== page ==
29. Farmer DG, Ke B, Shen XD, Kaldas FM, Gao F, Watson MJ, Busuttil RW, Kupiec-Weglinski JW. Interleukin-13 protects mouse intestine from ischemia and reperfusion injury through regulation of innate and adaptive immunity. Transplantation 2011; 91:737-743.
30. Wright K, Kolios G, Westwick J, Ward SG. Cytokine-induced Apoptosis in Epithelial HT-29 Cells Is Independent of Nitric Oxide Formation. J Biol Chem 1999; 274: 17193–17201.
31. Zurawski SM, Vega F Jr, Huyghe B, Zurawski G. Receptors for interleukin-13 and interleukin-4 are complex and share a novel component that functions in signal transduction. EMBO J 1993;12: 2663-2670.
32. Hilton DJ, Zhang JG, Metcalf D, Alexander WS, Nicola NA, Willson TA. Cloning and characterization of a binding subunit of the interleukin 13 receptor that is also a component of the interleukin 4 receptor. Proc Natl Acad Sci USA 1996; 93: 497-501.
33. O’Shea JJ, Gadina M, Schreiber RD. Cytokine signaling in 2002: new surprises in the Jak/Stat pathway. Cell 2002;109: S121-S131.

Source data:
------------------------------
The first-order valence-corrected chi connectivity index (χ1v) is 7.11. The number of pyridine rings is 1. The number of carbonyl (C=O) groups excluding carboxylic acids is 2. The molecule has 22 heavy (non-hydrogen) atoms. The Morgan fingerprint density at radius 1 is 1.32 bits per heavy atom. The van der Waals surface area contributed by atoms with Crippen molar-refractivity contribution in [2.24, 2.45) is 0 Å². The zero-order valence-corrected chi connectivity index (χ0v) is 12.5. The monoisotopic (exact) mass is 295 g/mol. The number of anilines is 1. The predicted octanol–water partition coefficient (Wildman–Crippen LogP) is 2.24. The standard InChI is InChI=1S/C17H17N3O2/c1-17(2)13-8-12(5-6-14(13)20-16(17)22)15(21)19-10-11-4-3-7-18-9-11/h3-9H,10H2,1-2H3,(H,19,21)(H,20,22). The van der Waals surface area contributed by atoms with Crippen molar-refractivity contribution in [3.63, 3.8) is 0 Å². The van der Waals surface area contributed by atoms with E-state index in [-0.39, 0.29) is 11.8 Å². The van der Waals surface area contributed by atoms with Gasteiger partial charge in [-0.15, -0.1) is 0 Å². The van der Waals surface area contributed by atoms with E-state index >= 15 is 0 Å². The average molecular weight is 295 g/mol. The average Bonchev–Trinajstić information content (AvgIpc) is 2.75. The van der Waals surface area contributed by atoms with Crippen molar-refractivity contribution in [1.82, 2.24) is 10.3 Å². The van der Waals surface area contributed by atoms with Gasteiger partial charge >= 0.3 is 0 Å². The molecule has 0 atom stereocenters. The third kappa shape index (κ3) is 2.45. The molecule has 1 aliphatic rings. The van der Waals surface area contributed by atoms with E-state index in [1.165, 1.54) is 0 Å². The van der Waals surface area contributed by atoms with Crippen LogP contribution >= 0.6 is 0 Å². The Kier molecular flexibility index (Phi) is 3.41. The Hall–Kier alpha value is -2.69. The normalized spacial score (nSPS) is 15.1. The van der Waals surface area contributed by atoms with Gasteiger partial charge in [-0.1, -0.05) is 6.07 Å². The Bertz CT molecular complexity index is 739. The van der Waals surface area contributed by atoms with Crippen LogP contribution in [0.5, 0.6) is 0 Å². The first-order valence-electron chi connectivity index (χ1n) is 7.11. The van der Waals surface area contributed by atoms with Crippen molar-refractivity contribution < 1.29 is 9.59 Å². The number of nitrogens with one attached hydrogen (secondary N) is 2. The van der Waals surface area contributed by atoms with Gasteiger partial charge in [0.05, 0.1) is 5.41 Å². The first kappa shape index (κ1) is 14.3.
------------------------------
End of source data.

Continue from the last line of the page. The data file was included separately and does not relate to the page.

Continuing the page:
34. Kawakami K, Taguchi J, Murata T, Puri RK. The interleukin-13 receptor alpha2 chain: an essential component for binding and internalization but not for interleukin-13-induced signal transduction through the STAT6 pathway. Blood 2001;97: 2673-2679.
35. Zhang JG, Hilton DJ, Willson TA, McFarlane C, Roberts BA, Moritz RL, Simpson RJ, Alexander WS, Metcalf D, Nicola NA. Identification, purification, and characterization of a soluble interleukin (IL)-13-binding protein. Evidence that it is distinct from the cloned Il-13 receptor and Il-4 receptor alpha-chains. J Biol Chem 1997;272: 9474-9480.
36. Andrews AL, Nasir T, Bucchieri F, Holloway JW, Holgate ST, Davies DE. IL-13 receptor alpha 2: a regulator of IL-13 and IL-4 signal transduction in primary human fibroblasts. J Allergy Clin Immunol 2006;118: 858-865.
37. Chiaramonte MG, Mentink-Kane M, Jacobson BA, Cheever AW, Whitters MJ, Goad ME, Wong A, Collins M, Donaldson DD, Grusby MJ, Wynn TA. Regulation and function of the interleukin 13 receptor alpha 2 during a T helper cell type 2-dominant immune response. J Exp Med 2003;197: 687-701.
38. Rahaman SO, Sharma P, Harbor PC, Aman MJ, Vogelbaum MA, Haque SJ. IL-13R (alpha) 2, a decoy receptor for IL-13 acts as an inhibitor of IL-4-dependent signal transduction in glioblastoma cells. Cancer Res 2002;62: 1103-1109.
39. Zhou R, Qian S, Gu X, Chen Z, Xiang J. Interleukin-13 and its receptors in colorectal cancer (Review). Biomed Rep. 2013;1:687-690.